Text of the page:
• Tricia Sullivan: “I’m hard-pressed to imagine another UK anthologist who could have done better than Ian Whates with this book.  Ian is proactive when it comes to women writers.  He goes out of his way.  (That’s one reason I made certain I got my story in, even though it was a real stretch for me with my current schedule.)  Now, in the current climate it may be judged (particularly by USian standards) that he is not proactive enough.  OK.  This then begs the question, how proactive is enough?  To what lengths should anthology editors be going? [...] I want to see change but I don’t want to work in a climate where individual people are at risk of being brought to ground, cornered and shamed for issues that arise out of a much more nebulous problem in society–and in this case, in the peculiarities of the SFF scene in Britain.  I don’t think editors in Britain are chauvanist pigs.  I’ve worked with several book editors in this country and have never had a whiff of old-school sexism from any of them.  Do we live in a sexist culture?  Yes, absolutely.  Fucking yes.”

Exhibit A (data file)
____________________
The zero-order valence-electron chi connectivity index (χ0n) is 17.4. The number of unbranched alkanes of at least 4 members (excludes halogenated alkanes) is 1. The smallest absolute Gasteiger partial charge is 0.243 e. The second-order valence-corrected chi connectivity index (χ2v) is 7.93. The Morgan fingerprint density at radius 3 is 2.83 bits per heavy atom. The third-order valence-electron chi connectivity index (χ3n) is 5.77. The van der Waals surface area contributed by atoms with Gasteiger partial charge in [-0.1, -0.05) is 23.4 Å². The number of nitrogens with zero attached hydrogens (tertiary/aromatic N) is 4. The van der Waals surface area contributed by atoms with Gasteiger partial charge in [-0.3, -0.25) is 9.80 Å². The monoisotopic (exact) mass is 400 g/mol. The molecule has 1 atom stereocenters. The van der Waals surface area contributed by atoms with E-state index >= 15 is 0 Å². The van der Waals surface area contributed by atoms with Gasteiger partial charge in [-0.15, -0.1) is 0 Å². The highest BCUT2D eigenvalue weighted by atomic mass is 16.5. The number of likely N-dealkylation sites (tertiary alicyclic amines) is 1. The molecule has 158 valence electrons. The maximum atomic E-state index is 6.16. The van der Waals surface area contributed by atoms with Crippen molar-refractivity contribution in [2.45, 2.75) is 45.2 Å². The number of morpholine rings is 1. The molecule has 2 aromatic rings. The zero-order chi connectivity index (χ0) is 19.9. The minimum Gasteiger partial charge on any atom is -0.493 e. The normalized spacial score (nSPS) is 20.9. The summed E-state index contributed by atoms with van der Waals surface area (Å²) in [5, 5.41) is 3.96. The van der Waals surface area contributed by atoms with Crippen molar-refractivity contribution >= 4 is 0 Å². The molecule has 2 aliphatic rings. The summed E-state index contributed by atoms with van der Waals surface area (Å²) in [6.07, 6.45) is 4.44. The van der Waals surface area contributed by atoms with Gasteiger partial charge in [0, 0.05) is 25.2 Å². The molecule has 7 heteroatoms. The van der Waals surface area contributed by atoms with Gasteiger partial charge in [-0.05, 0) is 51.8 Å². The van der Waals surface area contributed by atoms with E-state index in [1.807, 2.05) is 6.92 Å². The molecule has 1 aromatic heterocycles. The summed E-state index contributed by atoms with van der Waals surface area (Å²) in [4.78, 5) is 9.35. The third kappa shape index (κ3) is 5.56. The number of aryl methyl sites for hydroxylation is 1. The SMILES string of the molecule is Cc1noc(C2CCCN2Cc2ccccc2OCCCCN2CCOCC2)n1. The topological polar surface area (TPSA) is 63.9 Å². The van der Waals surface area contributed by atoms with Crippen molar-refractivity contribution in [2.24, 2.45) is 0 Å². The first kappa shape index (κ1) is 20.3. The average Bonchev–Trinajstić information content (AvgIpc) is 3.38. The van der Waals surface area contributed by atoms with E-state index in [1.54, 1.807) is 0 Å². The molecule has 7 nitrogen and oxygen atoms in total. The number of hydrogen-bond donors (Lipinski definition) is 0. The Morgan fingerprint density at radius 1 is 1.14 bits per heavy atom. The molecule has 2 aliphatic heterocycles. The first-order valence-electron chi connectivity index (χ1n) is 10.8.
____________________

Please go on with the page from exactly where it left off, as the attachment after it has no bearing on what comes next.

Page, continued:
• DMS at GeekaChicas: “The 2011 [Hugo] ballot is out, but at the time of this writing, voting is still open. In a year where 43% of novels published were by women, 4 out of 5 nominees in the novel category are women. Before we break out the Champagne or lament the suppression of men, I should also point out that 3 of the last 5 Hugo Awards for Best Novel were awarded based on ballots without women. The 90′s only had one year with an all male ballot. This century, we’ve had 4. That means 40% of the Hugos awarded this century didn’t shortlist a woman for the novel category.”
  • Liz Williams: “A large percentage of the book editors in SF in this country are female. Their hands are tied by the accounts depts of publishers: I don’t think that it’s because they want to fail to commission other women – on the contrary. It’s a numbers game, of which many male authors are also falling foul (in SF – not, e.g., in urban fantasy where women do seem to be on strong ground). I think it is an issue with SF selling at all, no matter who writes it.”